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Reduced-fat peanut butter reduced healthy fats
By Karen Collins | Columnist
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Published: 6/9/2010 12:01 AM

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Q. I'm confused about whether regular or reduced-fat peanut butter is a better choice. What do you recommend?

A. Choosing low-fat and reduced-fat food options makes sense when the lower-fat choice is either lower in calories (as it is in salad dressing or milk, since fat is such a concentrated source of calories) or substantially lower in cholesterol-raising saturated fat (as it is in meat or cheese).

However, reduced-fat peanut butter is not any lower in calories because the sugar content is often substantially higher than regular peanut butter. In some cases sugar content isn't higher, but there are added maltodextrins, a partially broken down starch that is similar to sugar but isn't classified as sugar on labels.

Because the fats in peanut butter are predominantly the healthy mono- and polyunsaturated types, this is one case where it's hard for me to see any advantage to the reduced-fat product.

As with any high calorie food, even healthful ones, limiting portion size is key to achieving and maintaining a healthy weight. Two tablespoons is considered one serving and 1 tablespoon is considered as a one ounce equivalent from the meat and beans group in the USDA MyPyramid.

Q. I know that snacking does not necessarily prevent weight loss, but what is a reasonable calorie level for a snack when trying to lose weight?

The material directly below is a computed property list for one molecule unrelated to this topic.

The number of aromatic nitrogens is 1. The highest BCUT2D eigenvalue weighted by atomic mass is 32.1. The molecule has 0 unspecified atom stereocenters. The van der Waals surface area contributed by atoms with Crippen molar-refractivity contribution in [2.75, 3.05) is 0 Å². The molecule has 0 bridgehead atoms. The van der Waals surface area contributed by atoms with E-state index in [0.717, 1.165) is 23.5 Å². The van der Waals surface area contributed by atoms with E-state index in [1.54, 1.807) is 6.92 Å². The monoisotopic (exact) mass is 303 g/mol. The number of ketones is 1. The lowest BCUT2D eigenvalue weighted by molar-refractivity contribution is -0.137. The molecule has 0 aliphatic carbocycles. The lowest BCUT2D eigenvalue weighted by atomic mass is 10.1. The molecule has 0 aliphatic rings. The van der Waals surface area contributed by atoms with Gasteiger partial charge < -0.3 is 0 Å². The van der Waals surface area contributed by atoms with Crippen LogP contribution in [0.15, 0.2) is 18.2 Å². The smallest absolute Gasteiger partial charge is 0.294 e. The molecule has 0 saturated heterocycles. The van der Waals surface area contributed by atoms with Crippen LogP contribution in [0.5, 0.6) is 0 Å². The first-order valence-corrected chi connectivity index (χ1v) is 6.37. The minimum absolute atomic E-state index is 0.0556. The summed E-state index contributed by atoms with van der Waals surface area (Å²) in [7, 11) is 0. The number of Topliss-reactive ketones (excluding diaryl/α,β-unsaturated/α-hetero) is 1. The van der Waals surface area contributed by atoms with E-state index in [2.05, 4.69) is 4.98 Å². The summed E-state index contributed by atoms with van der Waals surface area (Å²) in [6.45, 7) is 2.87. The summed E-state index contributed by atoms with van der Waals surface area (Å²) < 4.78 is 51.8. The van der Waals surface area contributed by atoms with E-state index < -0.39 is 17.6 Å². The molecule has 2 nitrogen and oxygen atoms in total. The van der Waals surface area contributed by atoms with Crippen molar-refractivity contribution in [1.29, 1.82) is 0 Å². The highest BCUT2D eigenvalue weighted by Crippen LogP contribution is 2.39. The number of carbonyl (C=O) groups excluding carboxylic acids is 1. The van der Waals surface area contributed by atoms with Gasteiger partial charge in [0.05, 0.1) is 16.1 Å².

A. Whether or not you're in the midst of weight reduction efforts, snacks can add important nutrients and keep you from getting so hungry that when you do eat, you quickly eat more than you need. On the other hand, we sometimes forget how the calories in a series of snacks through the day can add up.

The best calorie level for a snack depends on total daily calorie needs (which differ with activity level, age and body size).

Another consideration is whether you prefer to eat "normal" size meals with a small snack or two in between to tide you over, or whether you prefer something more like six mini-meals. For something light, 100 to 120 calories allows for a substantial piece of fruit or a quarter-cup of dried fruit or a cup of vegetable soup, for example. Adult women aiming for about 1600 calories per day to lose weight could have two snacks of about 200 calories each (a handful of nuts, an apple with peanut butter, or six ounces of yogurt, for example) and still leave room for moderate 400-calorie meals.

For people who are larger or more active and losing weight on 1800 or 2000 calories a day, snacks might reasonably be 250 to 300 calories each depending on meal sizes and how many snacks you will include daily. These could then include options like a cup of cereal with fruit and milk, a slice of veggie pizza or a cup of low-fat chili.

Overall, you'll likely take in fewer calories with a couple of well-chosen snacks than you'd get by grazing on little bits of sweets and vending machine snacks throughout the day. You'll get higher quality nutrition and better hunger management, too.

• Provided by the American Institute for Cancer Research. More abou the group and its New American Plate program at aicr.org.